SGA Asks: What makes your neighborhood great?

Earlier this week Smart Growth America asked our readers: What makes your neighborhood great? We’re excited to share your responses.

We’ll be asking a new question next week – follow us on Twitter or become a fan on Facebook to join the discussion!

Here are some responses from Facebook:

And here are some responses from Twitter:

A few people even wrote longer responses in the form of blog posts. All Over Albany, written by an urban planner in Albany, NY, talks here about how the neighborhood he grew up in shaped his childhood:

The good memories of childhood (including sunny summer days playing football; late fall nights playing street hockey; making race car tracks in the yard for matchbox cars; riding bikes; and general mischief) are the memories that resonate.

I didn’t realize until years later that the layout and landscape of the neighborhood I grew up in played a strong role in shaping my values — and my career… I lived on Cardinal Avenue my entire childhood and it was paradise. My neighborhood was safe. We knew our neighbors. All the kids played together. There was a level of diversity I did not see in the suburban schools I attended. Everyone had a similarly sized house and lot – and all were unique… I believe that the traditional design of my neighborhood played a strong role in my love for cities because it inspired a strong sense of place in me. How could anyone care about a place they don’t find unique, special, or interesting? I believe there is a strong correlation between great places and happy, interesting people.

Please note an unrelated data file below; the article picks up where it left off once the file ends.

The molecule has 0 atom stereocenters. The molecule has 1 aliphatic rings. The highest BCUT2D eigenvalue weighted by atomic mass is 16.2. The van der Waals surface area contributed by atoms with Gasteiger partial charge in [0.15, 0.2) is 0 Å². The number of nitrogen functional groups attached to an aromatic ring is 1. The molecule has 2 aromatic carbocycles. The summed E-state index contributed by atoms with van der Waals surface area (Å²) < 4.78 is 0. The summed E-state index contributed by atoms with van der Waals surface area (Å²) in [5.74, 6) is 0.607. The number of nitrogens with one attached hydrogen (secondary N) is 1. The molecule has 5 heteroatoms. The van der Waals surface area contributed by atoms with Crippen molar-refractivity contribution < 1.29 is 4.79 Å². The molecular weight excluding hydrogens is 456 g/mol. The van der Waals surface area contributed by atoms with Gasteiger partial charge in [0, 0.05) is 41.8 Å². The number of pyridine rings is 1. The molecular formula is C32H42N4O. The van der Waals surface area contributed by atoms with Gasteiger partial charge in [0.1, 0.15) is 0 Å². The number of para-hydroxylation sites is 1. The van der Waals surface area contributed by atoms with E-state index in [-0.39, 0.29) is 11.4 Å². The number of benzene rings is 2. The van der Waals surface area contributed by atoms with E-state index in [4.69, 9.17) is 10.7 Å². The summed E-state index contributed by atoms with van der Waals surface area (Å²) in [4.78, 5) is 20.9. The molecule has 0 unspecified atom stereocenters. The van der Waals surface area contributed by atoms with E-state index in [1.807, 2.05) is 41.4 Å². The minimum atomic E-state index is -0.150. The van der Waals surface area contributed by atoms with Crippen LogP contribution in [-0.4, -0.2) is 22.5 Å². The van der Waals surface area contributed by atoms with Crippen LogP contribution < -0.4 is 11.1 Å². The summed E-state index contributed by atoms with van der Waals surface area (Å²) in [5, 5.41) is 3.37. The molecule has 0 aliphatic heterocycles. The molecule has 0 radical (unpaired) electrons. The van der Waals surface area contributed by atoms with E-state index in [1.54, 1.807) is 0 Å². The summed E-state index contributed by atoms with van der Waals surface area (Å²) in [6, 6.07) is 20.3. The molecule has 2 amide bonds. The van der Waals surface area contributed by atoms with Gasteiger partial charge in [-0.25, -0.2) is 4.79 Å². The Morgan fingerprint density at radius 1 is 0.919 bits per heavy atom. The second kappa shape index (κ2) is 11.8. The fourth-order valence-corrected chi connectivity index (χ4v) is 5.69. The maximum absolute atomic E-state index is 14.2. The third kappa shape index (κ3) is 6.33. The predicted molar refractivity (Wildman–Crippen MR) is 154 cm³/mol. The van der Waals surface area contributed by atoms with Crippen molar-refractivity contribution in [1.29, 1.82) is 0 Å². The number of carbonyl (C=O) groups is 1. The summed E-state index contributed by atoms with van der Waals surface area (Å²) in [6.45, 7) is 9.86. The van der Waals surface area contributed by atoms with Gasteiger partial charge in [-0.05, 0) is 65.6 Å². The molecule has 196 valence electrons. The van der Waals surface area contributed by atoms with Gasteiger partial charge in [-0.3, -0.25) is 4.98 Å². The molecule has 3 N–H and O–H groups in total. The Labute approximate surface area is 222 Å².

Hygge Studio, who blogs about environmental psychology, urban design and social media from San Francisco, talks about her neighborhood:

This stretch of Taylor Street is essentially what I consider to my neighborhood within the city.

Walking along this stretch of Taylor Street is quite enjoyable. The street is tree-lined on both sides and there is a sidewalk on both sides of the street. There are many different things to observe while walking: different building types (from a variety of building styles to Grace Cathedral), and many people out walking.

The street is wide enough to allow sunlight in, but not so wide that it becomes negative space. This physical layout allows for the street to feel enclosed, but not stifling. The mixed-use aspect also provides interest—there are cafes, restaurants, laundromats and dry cleaners, a corner market, a park and a large cathedral…all within these four blocks.

The variety of people passing by makes this a very enjoyable experience. There are people of all ages using the sidewalks, and many people walking their dogs. People are usually friendly on the street, and I think that might be because the sidewalks seem to be mainly used by local residents who share a sense of community on the street.

The shops, cafes and restaurants on the street all have very large windows, allowing you to see the activity inside. The cafes and restaurants have tables outside, as well as signs describing specials on the sidewalk, and are usually busy, all of which are very inviting. The corner market displays flowers out on the sidewalk, and has a wide corner entrance that is always open to the street.

All of these various elements, important in their own right, work together to accomplish what I believe is the mark of a successful neighborhood: that it becomes an extension of the home.

Have a suggestion for a question to ask? Email info [at] smartgrowthamerica [dot] org.